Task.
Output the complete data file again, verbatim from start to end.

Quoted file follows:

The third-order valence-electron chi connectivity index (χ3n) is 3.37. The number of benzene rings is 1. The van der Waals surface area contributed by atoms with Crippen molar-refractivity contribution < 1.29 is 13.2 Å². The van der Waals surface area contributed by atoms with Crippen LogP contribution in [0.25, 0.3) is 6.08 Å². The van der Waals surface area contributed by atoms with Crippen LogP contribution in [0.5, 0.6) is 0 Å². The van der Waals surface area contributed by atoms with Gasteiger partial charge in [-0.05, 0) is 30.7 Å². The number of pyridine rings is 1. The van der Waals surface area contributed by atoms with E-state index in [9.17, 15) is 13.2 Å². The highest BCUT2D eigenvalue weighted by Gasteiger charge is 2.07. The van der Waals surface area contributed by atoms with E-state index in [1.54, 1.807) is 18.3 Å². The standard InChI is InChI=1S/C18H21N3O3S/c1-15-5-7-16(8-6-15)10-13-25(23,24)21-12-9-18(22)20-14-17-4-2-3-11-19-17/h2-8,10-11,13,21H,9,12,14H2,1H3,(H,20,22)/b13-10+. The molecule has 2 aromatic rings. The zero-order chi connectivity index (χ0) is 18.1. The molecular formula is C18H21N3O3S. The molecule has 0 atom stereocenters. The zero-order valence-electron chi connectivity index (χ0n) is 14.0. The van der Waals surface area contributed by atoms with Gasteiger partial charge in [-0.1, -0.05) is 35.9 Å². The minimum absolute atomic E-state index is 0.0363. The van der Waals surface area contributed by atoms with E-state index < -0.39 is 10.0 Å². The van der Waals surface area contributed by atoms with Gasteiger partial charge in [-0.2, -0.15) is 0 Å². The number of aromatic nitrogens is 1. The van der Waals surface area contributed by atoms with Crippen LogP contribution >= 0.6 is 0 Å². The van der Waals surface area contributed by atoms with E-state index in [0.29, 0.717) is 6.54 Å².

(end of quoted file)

The third-order valence-electron chi connectivity index (χ3n) is 3.37. The number of benzene rings is 1. The van der Waals surface area contributed by atoms with Crippen molar-refractivity contribution < 1.29 is 13.2 Å². The van der Waals surface area contributed by atoms with Crippen LogP contribution in [0.25, 0.3) is 6.08 Å². The van der Waals surface area contributed by atoms with Crippen LogP contribution in [0.5, 0.6) is 0 Å². The van der Waals surface area contributed by atoms with Gasteiger partial charge in [-0.05, 0) is 30.7 Å². The number of pyridine rings is 1. The van der Waals surface area contributed by atoms with E-state index in [9.17, 15) is 13.2 Å². The highest BCUT2D eigenvalue weighted by Gasteiger charge is 2.07. The van der Waals surface area contributed by atoms with E-state index in [1.54, 1.807) is 18.3 Å². The standard InChI is InChI=1S/C18H21N3O3S/c1-15-5-7-16(8-6-15)10-13-25(23,24)21-12-9-18(22)20-14-17-4-2-3-11-19-17/h2-8,10-11,13,21H,9,12,14H2,1H3,(H,20,22)/b13-10+. The molecule has 2 aromatic rings. The zero-order chi connectivity index (χ0) is 18.1. The molecular formula is C18H21N3O3S. The molecule has 0 atom stereocenters. The zero-order valence-electron chi connectivity index (χ0n) is 14.0. The van der Waals surface area contributed by atoms with Gasteiger partial charge in [-0.1, -0.05) is 35.9 Å². The minimum absolute atomic E-state index is 0.0363. The van der Waals surface area contributed by atoms with E-state index < -0.39 is 10.0 Å². The van der Waals surface area contributed by atoms with Gasteiger partial charge in [-0.2, -0.15) is 0 Å². The number of aromatic nitrogens is 1. The van der Waals surface area contributed by atoms with Crippen LogP contribution >= 0.6 is 0 Å². The van der Waals surface area contributed by atoms with E-state index in [0.29, 0.717) is 6.54 Å².